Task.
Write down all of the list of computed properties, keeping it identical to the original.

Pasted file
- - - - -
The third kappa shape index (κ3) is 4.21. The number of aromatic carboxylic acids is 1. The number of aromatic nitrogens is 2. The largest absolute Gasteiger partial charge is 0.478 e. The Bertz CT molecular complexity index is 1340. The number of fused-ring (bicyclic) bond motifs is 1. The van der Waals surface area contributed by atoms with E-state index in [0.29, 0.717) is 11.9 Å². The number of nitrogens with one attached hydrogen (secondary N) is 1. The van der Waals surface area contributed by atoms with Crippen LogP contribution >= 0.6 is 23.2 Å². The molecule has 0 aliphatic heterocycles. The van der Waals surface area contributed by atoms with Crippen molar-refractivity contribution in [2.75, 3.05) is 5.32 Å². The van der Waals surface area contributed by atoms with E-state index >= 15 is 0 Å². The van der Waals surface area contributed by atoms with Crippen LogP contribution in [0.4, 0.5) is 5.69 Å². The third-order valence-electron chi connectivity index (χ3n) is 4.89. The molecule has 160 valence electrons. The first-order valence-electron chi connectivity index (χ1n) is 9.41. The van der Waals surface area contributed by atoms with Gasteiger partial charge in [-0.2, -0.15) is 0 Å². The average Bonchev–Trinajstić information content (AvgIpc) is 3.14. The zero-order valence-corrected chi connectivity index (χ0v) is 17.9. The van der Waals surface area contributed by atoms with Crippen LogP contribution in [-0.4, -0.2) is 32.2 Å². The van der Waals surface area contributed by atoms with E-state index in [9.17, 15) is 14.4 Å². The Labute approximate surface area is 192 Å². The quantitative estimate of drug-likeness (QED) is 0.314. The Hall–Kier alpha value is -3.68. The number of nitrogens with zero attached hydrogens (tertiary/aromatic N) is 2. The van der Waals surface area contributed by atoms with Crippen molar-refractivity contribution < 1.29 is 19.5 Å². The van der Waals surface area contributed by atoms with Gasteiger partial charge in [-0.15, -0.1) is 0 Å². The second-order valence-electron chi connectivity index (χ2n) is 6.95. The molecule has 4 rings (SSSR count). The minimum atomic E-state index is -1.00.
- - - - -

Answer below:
The third kappa shape index (κ3) is 4.21. The number of aromatic carboxylic acids is 1. The number of aromatic nitrogens is 2. The largest absolute Gasteiger partial charge is 0.478 e. The Bertz CT molecular complexity index is 1340. The number of fused-ring (bicyclic) bond motifs is 1. The van der Waals surface area contributed by atoms with E-state index in [0.29, 0.717) is 11.9 Å². The number of nitrogens with one attached hydrogen (secondary N) is 1. The van der Waals surface area contributed by atoms with Crippen LogP contribution >= 0.6 is 23.2 Å². The molecule has 0 aliphatic heterocycles. The van der Waals surface area contributed by atoms with Crippen molar-refractivity contribution in [2.75, 3.05) is 5.32 Å². The van der Waals surface area contributed by atoms with E-state index >= 15 is 0 Å². The van der Waals surface area contributed by atoms with Crippen LogP contribution in [0.4, 0.5) is 5.69 Å². The third-order valence-electron chi connectivity index (χ3n) is 4.89. The molecule has 160 valence electrons. The first-order valence-electron chi connectivity index (χ1n) is 9.41. The van der Waals surface area contributed by atoms with Gasteiger partial charge in [-0.2, -0.15) is 0 Å². The average Bonchev–Trinajstić information content (AvgIpc) is 3.14. The zero-order valence-corrected chi connectivity index (χ0v) is 17.9. The van der Waals surface area contributed by atoms with Crippen LogP contribution in [-0.4, -0.2) is 32.2 Å². The van der Waals surface area contributed by atoms with E-state index in [9.17, 15) is 14.4 Å². The Labute approximate surface area is 192 Å². The quantitative estimate of drug-likeness (QED) is 0.314. The Hall–Kier alpha value is -3.68. The number of nitrogens with zero attached hydrogens (tertiary/aromatic N) is 2. The van der Waals surface area contributed by atoms with Crippen molar-refractivity contribution < 1.29 is 19.5 Å². The van der Waals surface area contributed by atoms with Gasteiger partial charge in [-0.15, -0.1) is 0 Å². The second-order valence-electron chi connectivity index (χ2n) is 6.95. The molecule has 4 rings (SSSR count). The minimum atomic E-state index is -1.00.